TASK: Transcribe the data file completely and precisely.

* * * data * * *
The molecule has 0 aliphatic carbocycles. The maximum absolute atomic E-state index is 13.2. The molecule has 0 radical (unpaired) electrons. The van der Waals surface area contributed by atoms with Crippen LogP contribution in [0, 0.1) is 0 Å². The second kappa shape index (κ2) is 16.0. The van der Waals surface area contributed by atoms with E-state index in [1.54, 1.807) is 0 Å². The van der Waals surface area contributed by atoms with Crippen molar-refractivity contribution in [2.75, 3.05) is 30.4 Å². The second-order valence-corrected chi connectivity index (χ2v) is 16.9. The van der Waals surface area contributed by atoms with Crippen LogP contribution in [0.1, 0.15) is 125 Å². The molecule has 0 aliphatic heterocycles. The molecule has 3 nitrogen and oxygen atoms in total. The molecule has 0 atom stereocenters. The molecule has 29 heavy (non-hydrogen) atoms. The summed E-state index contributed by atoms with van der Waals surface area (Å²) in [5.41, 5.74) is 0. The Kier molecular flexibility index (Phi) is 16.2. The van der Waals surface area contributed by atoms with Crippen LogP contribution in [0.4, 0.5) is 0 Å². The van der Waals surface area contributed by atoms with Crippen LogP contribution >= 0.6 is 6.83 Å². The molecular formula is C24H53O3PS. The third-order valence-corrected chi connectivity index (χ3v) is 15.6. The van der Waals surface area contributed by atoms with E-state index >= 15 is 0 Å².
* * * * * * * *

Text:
The molecule has 0 aliphatic carbocycles. The maximum absolute atomic E-state index is 13.2. The molecule has 0 radical (unpaired) electrons. The van der Waals surface area contributed by atoms with Crippen LogP contribution in [0, 0.1) is 0 Å². The second kappa shape index (κ2) is 16.0. The van der Waals surface area contributed by atoms with E-state index in [1.54, 1.807) is 0 Å². The van der Waals surface area contributed by atoms with Crippen molar-refractivity contribution in [2.75, 3.05) is 30.4 Å². The second-order valence-corrected chi connectivity index (χ2v) is 16.9. The van der Waals surface area contributed by atoms with Crippen LogP contribution in [0.1, 0.15) is 125 Å². The molecule has 0 aliphatic heterocycles. The molecule has 3 nitrogen and oxygen atoms in total. The molecule has 0 atom stereocenters. The molecule has 29 heavy (non-hydrogen) atoms. The summed E-state index contributed by atoms with van der Waals surface area (Å²) in [5.41, 5.74) is 0. The Kier molecular flexibility index (Phi) is 16.2. The van der Waals surface area contributed by atoms with Crippen LogP contribution in [0.4, 0.5) is 0 Å². The van der Waals surface area contributed by atoms with Crippen LogP contribution >= 0.6 is 6.83 Å². The molecular formula is C24H53O3PS. The third-order valence-corrected chi connectivity index (χ3v) is 15.6. The van der Waals surface area contributed by atoms with E-state index >= 15 is 0 Å².